The second generation K5 models incorporated the rear hatch glass and tailgate into a single unit, which allowed the glass panel to retract inside of the tailgate by use of a manual crank mounted on the tailgate or an electric motor activated by a key-operated switch on the tailgate and a dash-mounted switch. The weight of the large glass panel proved to be a liability, as the manual crank gears wore prematurely, and the electric motor was prone to frequent overheating and subsequent failure. Another issue with the tailgate/rear hatch design of the K5 Blazer was the safety switch, which prevented the rear window from being raised if the tailgate was lowered. The third generation model returned to the separate glass hatch/tailgate design that was originally in the first generation model. In 1976, the Delco Freedom battery became an option.
Since 1981 (in the wake of the 1973 Arab Oil Embargo and the 1979 energy crisis), Chevrolet and GMC used the smaller displacement 305s with a 9.2:1 compression ratio. These engines produced nearly as much torque as the 350, giving a similar driving feel. However, these power plants were underpowered and prone to detonation (engine knocking), especially with the electronic spark control module. To achieve the 9.2:1 compression ratio, the cylinder head chambers were bigger, measuring 76 cc instead of 64 cc. Despite a camshaft swap, some Blazer owners swapped out the 305s in favor of 350s, since the smaller displacement power plant was used in all Chevrolet/GMC pickups and passenger cars. 1982 saw the Detroit Diesel 6.2 introduced.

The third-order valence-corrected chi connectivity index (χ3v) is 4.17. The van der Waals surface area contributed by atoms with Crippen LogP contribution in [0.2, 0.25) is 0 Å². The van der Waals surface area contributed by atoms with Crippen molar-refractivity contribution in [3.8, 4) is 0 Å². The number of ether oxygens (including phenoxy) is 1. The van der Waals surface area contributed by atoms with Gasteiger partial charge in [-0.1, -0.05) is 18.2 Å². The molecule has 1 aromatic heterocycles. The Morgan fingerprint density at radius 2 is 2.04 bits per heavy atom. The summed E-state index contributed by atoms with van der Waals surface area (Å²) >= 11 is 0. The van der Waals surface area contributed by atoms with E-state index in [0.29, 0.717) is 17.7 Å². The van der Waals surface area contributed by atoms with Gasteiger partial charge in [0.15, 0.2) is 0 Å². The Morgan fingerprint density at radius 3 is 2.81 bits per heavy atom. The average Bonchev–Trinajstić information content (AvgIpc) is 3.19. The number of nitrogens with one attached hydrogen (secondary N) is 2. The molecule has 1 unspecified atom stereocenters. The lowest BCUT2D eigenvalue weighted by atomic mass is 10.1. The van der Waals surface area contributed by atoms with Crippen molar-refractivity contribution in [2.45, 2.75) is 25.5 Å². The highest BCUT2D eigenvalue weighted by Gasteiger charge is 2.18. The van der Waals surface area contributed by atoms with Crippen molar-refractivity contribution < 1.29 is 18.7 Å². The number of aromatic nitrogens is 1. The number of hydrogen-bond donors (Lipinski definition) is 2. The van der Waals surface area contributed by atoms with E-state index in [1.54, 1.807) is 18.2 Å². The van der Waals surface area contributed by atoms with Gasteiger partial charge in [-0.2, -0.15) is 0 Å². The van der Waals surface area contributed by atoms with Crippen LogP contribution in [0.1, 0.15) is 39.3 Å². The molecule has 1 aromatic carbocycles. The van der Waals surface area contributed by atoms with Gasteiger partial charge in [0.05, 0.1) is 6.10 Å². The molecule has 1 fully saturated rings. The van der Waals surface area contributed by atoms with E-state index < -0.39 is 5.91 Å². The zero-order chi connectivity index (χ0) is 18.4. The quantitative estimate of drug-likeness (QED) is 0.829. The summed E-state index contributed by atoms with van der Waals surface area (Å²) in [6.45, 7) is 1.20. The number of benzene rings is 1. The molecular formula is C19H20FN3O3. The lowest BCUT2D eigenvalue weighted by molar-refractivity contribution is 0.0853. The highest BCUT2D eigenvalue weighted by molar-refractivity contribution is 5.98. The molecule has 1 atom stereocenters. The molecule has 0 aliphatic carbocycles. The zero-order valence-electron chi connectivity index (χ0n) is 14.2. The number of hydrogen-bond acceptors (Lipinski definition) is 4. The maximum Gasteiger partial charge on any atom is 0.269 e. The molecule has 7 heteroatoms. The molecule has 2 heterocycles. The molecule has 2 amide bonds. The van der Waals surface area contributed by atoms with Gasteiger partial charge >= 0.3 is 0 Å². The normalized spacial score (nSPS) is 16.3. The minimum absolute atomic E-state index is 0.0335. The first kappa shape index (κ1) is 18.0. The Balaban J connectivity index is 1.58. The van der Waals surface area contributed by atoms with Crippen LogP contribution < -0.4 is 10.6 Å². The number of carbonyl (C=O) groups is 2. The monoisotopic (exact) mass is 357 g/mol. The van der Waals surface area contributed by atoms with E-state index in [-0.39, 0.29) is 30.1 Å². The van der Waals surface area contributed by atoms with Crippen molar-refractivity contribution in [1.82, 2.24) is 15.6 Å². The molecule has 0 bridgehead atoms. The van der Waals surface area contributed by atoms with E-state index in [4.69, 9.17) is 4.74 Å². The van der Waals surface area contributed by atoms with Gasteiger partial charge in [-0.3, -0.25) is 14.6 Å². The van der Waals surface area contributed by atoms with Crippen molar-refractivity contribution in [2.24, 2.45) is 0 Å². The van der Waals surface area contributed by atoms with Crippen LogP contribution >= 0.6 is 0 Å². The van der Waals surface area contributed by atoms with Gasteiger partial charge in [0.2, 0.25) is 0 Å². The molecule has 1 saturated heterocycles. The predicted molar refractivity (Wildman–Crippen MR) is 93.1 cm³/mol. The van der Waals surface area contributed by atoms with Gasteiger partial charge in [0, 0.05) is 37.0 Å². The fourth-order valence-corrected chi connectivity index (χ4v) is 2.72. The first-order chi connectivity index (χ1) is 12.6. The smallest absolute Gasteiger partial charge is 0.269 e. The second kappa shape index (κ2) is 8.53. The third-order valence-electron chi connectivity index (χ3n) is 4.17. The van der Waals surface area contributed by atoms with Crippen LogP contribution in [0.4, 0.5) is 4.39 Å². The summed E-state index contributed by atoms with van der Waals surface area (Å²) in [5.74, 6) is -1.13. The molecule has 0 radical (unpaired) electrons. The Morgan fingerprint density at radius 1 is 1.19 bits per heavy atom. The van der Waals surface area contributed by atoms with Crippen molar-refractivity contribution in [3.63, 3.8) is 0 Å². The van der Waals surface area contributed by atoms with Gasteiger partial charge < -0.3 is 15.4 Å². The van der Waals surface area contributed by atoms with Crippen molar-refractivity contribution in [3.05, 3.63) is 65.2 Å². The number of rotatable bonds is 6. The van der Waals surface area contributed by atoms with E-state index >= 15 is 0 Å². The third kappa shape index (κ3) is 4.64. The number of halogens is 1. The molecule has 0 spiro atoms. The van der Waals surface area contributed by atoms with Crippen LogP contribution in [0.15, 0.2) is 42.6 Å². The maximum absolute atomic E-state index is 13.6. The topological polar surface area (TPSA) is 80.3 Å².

Around 1981, a prototype K5 Blazer was used as a testbed for a military CUCV vehicle. Between 1983 and 1987, what is known as the M1009 CUCV was the production militarized version of the civilian K5. The differences are the lack of an air conditioner, an additional leaf spring in the suspension, a hybrid 12/24 V electrical system (described in detail below), blackout headlights, a rifle rack, and special paint jobs. A majority of them are painted olive drab green or in the woodland camouflage pattern, though some vehicles that saw desert use were painted tan. All M1009s, including its derivatives, are powered with the 6.2 L Diesel power plant.